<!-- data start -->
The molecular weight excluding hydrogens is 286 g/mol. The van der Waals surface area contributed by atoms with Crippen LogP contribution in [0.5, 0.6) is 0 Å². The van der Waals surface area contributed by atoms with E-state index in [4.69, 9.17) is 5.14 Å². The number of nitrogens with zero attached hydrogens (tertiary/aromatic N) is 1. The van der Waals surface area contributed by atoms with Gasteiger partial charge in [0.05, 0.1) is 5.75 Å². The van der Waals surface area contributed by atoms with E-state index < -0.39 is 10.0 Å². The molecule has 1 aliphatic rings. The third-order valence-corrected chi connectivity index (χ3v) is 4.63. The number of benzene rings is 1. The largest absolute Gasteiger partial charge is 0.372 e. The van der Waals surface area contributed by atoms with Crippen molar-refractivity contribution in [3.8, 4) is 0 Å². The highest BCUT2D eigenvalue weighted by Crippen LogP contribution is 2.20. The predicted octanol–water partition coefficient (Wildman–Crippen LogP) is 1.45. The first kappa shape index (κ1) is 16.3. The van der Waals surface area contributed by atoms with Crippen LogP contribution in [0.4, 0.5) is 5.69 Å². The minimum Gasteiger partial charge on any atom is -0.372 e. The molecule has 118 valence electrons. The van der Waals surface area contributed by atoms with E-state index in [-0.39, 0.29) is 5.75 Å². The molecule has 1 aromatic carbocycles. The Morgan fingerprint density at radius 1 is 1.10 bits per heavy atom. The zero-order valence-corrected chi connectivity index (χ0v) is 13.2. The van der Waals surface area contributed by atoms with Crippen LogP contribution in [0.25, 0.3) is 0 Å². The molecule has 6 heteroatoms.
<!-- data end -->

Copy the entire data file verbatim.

The molecular weight excluding hydrogens is 286 g/mol. The van der Waals surface area contributed by atoms with Crippen LogP contribution in [0.5, 0.6) is 0 Å². The van der Waals surface area contributed by atoms with E-state index in [4.69, 9.17) is 5.14 Å². The number of nitrogens with zero attached hydrogens (tertiary/aromatic N) is 1. The van der Waals surface area contributed by atoms with Gasteiger partial charge in [0.05, 0.1) is 5.75 Å². The van der Waals surface area contributed by atoms with E-state index < -0.39 is 10.0 Å². The molecule has 1 aliphatic rings. The third-order valence-corrected chi connectivity index (χ3v) is 4.63. The number of benzene rings is 1. The largest absolute Gasteiger partial charge is 0.372 e. The van der Waals surface area contributed by atoms with Crippen molar-refractivity contribution in [3.8, 4) is 0 Å². The highest BCUT2D eigenvalue weighted by Crippen LogP contribution is 2.20. The predicted octanol–water partition coefficient (Wildman–Crippen LogP) is 1.45. The first kappa shape index (κ1) is 16.3. The van der Waals surface area contributed by atoms with Crippen LogP contribution in [0.4, 0.5) is 5.69 Å². The minimum Gasteiger partial charge on any atom is -0.372 e. The molecule has 118 valence electrons. The van der Waals surface area contributed by atoms with E-state index in [-0.39, 0.29) is 5.75 Å². The molecule has 1 aromatic carbocycles. The Morgan fingerprint density at radius 1 is 1.10 bits per heavy atom. The zero-order valence-corrected chi connectivity index (χ0v) is 13.2. The van der Waals surface area contributed by atoms with Crippen LogP contribution in [0.25, 0.3) is 0 Å². The molecule has 6 heteroatoms.